Adani's $15bn coal mine in Australia facing fresh legal challenges
Indian mining giant Adani, already facing judicial reviews and legal challenges aimed at either stopping or delaying its $15bn (A$16.5bn) Carmichael Coal mine and rail project in Queensland's Galilee Basin, has been served again.
Environmentalists from Mackay Conservation Group (MCG) has asked the federal court to overturn the environment minister, Greg Hunt’s approval of the mine complex, arguing he did not take into account the impact on the Great Barrier Reef of the greenhouse gases emitted when the coal is burned.
Environment ministers typically evaluate only the emissions from greenhouse gases produced during the mining process, not the emissions produced when the coal is burned. Adani, Reuters reports, was not required to consider emissions from the burning of the coal mined in its environmental impact statement.
The massive mine will be the largest in Queensland, which is Australia's biggest coal-producing state, exporting almost half the country's total last year.
The case, filed by the NSW Environmental Defenders Office (EDO) on behalf MCG, is the third lodged by environmental and community groups against the mine. It comes only a day after The Australian Labor Party announced it would end taxpayer support for the controversial mine.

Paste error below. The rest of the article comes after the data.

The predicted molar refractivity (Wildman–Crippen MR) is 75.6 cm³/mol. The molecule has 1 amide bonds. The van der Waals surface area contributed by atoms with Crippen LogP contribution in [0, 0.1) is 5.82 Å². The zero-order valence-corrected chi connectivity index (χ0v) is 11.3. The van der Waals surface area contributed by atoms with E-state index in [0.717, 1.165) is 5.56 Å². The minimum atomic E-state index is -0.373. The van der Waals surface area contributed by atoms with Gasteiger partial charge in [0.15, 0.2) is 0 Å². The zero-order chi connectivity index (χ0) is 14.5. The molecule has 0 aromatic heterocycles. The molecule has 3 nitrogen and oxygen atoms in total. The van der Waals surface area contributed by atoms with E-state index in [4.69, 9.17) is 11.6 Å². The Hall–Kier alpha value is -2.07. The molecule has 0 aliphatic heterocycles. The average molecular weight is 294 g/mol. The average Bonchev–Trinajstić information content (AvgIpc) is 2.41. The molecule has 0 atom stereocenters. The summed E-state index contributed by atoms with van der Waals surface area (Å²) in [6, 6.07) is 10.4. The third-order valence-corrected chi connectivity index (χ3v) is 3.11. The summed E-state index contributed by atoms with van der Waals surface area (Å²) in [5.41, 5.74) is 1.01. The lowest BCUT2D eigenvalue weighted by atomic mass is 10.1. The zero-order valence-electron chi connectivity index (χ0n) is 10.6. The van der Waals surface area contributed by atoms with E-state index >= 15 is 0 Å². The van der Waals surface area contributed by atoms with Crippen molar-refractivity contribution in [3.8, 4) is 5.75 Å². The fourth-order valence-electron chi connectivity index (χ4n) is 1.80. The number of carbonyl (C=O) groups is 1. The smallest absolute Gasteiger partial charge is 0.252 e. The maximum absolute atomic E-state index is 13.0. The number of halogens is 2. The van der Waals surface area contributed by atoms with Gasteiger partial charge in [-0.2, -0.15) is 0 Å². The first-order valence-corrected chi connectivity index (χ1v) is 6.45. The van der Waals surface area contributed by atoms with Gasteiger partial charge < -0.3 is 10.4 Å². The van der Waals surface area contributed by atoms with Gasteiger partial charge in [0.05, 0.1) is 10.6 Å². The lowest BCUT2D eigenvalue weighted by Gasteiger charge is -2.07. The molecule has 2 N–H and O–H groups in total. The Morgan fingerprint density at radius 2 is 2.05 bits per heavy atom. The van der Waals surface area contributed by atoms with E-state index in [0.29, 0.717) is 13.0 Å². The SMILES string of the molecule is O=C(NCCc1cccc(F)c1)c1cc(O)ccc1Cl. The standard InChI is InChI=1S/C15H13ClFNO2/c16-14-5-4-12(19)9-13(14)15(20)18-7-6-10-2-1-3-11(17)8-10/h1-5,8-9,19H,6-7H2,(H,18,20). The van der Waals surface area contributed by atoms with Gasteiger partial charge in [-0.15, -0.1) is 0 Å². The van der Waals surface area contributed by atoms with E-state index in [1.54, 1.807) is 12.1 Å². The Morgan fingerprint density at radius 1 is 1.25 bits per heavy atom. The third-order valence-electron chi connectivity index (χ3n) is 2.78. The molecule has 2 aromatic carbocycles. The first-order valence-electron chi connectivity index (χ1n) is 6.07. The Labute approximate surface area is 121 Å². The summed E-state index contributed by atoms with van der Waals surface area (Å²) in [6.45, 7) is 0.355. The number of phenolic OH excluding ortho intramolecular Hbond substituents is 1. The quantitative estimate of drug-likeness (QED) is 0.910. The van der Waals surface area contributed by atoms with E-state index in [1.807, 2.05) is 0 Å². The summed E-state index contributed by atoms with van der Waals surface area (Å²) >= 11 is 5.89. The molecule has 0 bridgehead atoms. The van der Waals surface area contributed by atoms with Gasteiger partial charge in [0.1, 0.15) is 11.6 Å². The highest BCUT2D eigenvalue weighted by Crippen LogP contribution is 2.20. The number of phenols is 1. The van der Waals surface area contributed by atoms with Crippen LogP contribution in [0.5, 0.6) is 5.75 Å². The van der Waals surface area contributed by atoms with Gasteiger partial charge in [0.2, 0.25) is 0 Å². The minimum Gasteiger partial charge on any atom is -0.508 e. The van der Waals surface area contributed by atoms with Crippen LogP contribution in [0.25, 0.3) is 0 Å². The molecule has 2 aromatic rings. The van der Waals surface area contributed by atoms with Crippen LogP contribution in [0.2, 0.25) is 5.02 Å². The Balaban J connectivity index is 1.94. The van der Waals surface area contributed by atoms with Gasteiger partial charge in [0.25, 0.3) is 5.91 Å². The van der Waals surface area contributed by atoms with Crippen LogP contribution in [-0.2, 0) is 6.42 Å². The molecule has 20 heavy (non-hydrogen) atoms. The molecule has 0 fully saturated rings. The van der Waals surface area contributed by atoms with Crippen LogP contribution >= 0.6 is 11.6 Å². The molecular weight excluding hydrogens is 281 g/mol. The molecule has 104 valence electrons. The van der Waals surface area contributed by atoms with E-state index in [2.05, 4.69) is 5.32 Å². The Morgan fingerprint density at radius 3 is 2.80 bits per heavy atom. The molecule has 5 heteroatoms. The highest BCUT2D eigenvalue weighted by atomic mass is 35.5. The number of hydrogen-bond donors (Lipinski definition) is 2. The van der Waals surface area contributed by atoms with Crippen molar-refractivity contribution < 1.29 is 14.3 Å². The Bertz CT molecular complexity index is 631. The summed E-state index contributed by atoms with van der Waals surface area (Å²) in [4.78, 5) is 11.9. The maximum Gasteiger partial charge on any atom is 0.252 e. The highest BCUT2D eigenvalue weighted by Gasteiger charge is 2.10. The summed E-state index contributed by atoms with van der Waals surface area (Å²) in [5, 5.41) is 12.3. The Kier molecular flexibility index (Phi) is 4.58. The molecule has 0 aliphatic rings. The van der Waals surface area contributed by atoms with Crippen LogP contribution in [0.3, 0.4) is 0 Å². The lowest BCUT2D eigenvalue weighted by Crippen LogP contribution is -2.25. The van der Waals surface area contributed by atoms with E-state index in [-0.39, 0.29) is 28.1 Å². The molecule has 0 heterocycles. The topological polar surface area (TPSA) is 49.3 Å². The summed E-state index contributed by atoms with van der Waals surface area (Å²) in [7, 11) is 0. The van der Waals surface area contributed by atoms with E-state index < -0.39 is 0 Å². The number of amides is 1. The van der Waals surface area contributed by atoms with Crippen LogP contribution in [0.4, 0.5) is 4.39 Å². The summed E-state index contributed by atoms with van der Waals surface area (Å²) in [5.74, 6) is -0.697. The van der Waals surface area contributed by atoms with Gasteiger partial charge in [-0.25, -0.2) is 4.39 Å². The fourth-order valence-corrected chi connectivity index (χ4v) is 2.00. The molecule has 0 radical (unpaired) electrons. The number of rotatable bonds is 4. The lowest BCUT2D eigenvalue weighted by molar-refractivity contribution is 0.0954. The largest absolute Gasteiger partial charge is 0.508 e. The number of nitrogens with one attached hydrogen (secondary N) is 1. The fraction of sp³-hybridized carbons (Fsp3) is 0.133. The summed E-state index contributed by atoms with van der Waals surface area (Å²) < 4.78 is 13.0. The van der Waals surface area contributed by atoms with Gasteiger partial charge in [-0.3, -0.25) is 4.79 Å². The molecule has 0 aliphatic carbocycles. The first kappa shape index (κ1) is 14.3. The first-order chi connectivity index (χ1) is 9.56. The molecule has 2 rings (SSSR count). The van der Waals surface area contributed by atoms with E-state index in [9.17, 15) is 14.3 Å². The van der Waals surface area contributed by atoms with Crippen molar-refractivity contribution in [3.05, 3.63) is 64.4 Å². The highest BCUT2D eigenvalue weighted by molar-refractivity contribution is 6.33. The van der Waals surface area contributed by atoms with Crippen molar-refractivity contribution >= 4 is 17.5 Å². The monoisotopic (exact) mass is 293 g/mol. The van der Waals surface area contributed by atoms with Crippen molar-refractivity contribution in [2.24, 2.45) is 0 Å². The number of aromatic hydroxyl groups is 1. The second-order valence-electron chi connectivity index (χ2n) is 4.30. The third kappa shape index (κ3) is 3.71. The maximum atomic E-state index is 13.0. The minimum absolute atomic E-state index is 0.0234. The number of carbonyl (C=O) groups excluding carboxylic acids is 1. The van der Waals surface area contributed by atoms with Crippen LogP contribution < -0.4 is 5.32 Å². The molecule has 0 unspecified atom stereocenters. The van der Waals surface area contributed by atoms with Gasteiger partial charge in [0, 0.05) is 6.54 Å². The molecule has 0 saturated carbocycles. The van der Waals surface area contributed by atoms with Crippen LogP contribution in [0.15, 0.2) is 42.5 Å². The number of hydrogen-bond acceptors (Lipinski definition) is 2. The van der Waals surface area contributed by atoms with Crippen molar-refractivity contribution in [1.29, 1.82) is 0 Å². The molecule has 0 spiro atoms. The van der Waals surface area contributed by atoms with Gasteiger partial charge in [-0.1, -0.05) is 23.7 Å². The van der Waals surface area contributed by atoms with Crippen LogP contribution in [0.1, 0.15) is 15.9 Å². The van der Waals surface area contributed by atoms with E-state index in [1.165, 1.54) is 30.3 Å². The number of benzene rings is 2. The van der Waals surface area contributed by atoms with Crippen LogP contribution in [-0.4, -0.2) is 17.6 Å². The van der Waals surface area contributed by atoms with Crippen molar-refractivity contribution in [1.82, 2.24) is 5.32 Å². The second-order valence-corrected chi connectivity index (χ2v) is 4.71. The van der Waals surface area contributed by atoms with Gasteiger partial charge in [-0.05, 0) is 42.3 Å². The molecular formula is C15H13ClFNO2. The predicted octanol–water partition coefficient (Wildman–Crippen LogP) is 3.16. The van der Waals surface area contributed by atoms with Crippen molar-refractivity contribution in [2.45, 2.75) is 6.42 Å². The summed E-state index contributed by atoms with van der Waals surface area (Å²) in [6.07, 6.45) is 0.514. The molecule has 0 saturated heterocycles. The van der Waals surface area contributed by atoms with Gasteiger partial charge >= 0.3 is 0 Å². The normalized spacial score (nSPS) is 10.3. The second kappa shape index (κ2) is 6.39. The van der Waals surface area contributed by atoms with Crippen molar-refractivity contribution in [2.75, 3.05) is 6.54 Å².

“Subsidising damage to the reef with taxpayers' funds is not a strong choice; it's a reckless approach that will damage Queensland's most precious natural asset,” a party spokeswoman said, according to SkyNews.
But state government claims the project has the potential to create 6,400 new jobs: around 2,500 construction positions and 3,900 operational posts.
Coal port projects and expansions have been a source of controversy in the last two years, with academics and environmental groups raising the issue of “irreparable damage” to the country’s Great Barrier Reef Marine Park.
In 2012 UNESCO, the UN educational, scientific and cultural arm, sent an inspection team to the area, finding “a continuing decline in the quality of some parts” of the reef. However, the Queensland Resources Council was quick to snub the report.
The following year, more than 150 marine scientists from 33 institutions signed a letter warning Australian authorities of the mounting threats new coal ports and other industrial projects pose to the reef’s habitat.
And in May 2014, Deutsche Bank refused to fund Adani’s plans to expand the port after the UN rose fresh on the world’s heritage site.
Some 100 million tonnes of coal will pass along the railway every year.